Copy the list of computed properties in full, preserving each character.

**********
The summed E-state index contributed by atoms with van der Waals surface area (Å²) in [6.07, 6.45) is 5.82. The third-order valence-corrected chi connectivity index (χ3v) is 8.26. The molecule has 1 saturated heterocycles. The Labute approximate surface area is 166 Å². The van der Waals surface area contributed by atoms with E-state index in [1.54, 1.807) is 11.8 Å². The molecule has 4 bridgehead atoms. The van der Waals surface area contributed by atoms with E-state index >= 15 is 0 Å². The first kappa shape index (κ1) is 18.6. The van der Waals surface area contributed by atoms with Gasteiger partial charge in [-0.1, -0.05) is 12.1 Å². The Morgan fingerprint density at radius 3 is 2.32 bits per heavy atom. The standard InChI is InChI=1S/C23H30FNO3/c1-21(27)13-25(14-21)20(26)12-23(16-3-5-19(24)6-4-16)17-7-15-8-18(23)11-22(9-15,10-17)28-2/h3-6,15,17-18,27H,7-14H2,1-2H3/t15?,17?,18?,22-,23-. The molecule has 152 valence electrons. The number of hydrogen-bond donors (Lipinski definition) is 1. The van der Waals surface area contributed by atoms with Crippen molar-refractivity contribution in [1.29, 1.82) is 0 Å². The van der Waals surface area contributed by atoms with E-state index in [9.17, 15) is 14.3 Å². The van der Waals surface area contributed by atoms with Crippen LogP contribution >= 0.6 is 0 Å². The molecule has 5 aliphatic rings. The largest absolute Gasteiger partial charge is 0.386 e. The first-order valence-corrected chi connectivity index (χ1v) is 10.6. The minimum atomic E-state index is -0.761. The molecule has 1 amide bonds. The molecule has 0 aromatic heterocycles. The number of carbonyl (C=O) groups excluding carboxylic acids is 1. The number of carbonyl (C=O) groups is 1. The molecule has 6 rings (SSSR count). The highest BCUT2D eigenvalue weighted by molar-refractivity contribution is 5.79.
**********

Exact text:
The summed E-state index contributed by atoms with van der Waals surface area (Å²) in [6.07, 6.45) is 5.82. The third-order valence-corrected chi connectivity index (χ3v) is 8.26. The molecule has 1 saturated heterocycles. The Labute approximate surface area is 166 Å². The van der Waals surface area contributed by atoms with E-state index in [1.54, 1.807) is 11.8 Å². The molecule has 4 bridgehead atoms. The van der Waals surface area contributed by atoms with E-state index >= 15 is 0 Å². The first kappa shape index (κ1) is 18.6. The van der Waals surface area contributed by atoms with Gasteiger partial charge in [-0.1, -0.05) is 12.1 Å². The Morgan fingerprint density at radius 3 is 2.32 bits per heavy atom. The standard InChI is InChI=1S/C23H30FNO3/c1-21(27)13-25(14-21)20(26)12-23(16-3-5-19(24)6-4-16)17-7-15-8-18(23)11-22(9-15,10-17)28-2/h3-6,15,17-18,27H,7-14H2,1-2H3/t15?,17?,18?,22-,23-. The molecule has 152 valence electrons. The number of hydrogen-bond donors (Lipinski definition) is 1. The van der Waals surface area contributed by atoms with Crippen molar-refractivity contribution in [1.29, 1.82) is 0 Å². The van der Waals surface area contributed by atoms with E-state index in [9.17, 15) is 14.3 Å². The van der Waals surface area contributed by atoms with Crippen LogP contribution >= 0.6 is 0 Å². The molecule has 5 aliphatic rings. The largest absolute Gasteiger partial charge is 0.386 e. The first-order valence-corrected chi connectivity index (χ1v) is 10.6. The minimum atomic E-state index is -0.761. The molecule has 1 amide bonds. The molecule has 0 aromatic heterocycles. The number of carbonyl (C=O) groups excluding carboxylic acids is 1. The number of carbonyl (C=O) groups is 1. The molecule has 6 rings (SSSR count). The highest BCUT2D eigenvalue weighted by molar-refractivity contribution is 5.79.